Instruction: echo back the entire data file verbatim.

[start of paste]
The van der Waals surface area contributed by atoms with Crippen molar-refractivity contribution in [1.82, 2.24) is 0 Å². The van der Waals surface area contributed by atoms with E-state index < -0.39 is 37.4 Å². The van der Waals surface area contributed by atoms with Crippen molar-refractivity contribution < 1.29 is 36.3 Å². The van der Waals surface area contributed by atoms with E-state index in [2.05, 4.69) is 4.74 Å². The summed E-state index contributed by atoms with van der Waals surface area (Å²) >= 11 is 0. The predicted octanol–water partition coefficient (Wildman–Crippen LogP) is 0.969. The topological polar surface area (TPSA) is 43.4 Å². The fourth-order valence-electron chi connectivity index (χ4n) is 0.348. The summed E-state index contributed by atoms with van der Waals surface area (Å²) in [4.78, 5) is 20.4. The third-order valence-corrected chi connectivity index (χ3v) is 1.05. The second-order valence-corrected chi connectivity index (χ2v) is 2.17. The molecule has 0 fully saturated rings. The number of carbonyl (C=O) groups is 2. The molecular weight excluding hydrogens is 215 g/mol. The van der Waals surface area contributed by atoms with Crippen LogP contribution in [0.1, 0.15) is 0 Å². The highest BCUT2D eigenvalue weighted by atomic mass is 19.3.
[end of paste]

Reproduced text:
The van der Waals surface area contributed by atoms with Crippen molar-refractivity contribution in [1.82, 2.24) is 0 Å². The van der Waals surface area contributed by atoms with E-state index < -0.39 is 37.4 Å². The van der Waals surface area contributed by atoms with Crippen molar-refractivity contribution < 1.29 is 36.3 Å². The van der Waals surface area contributed by atoms with E-state index in [2.05, 4.69) is 4.74 Å². The summed E-state index contributed by atoms with van der Waals surface area (Å²) >= 11 is 0. The predicted octanol–water partition coefficient (Wildman–Crippen LogP) is 0.969. The topological polar surface area (TPSA) is 43.4 Å². The fourth-order valence-electron chi connectivity index (χ4n) is 0.348. The summed E-state index contributed by atoms with van der Waals surface area (Å²) in [4.78, 5) is 20.4. The third-order valence-corrected chi connectivity index (χ3v) is 1.05. The second-order valence-corrected chi connectivity index (χ2v) is 2.17. The molecule has 0 fully saturated rings. The number of carbonyl (C=O) groups is 2. The molecular weight excluding hydrogens is 215 g/mol. The van der Waals surface area contributed by atoms with Crippen LogP contribution in [0.1, 0.15) is 0 Å². The highest BCUT2D eigenvalue weighted by atomic mass is 19.3.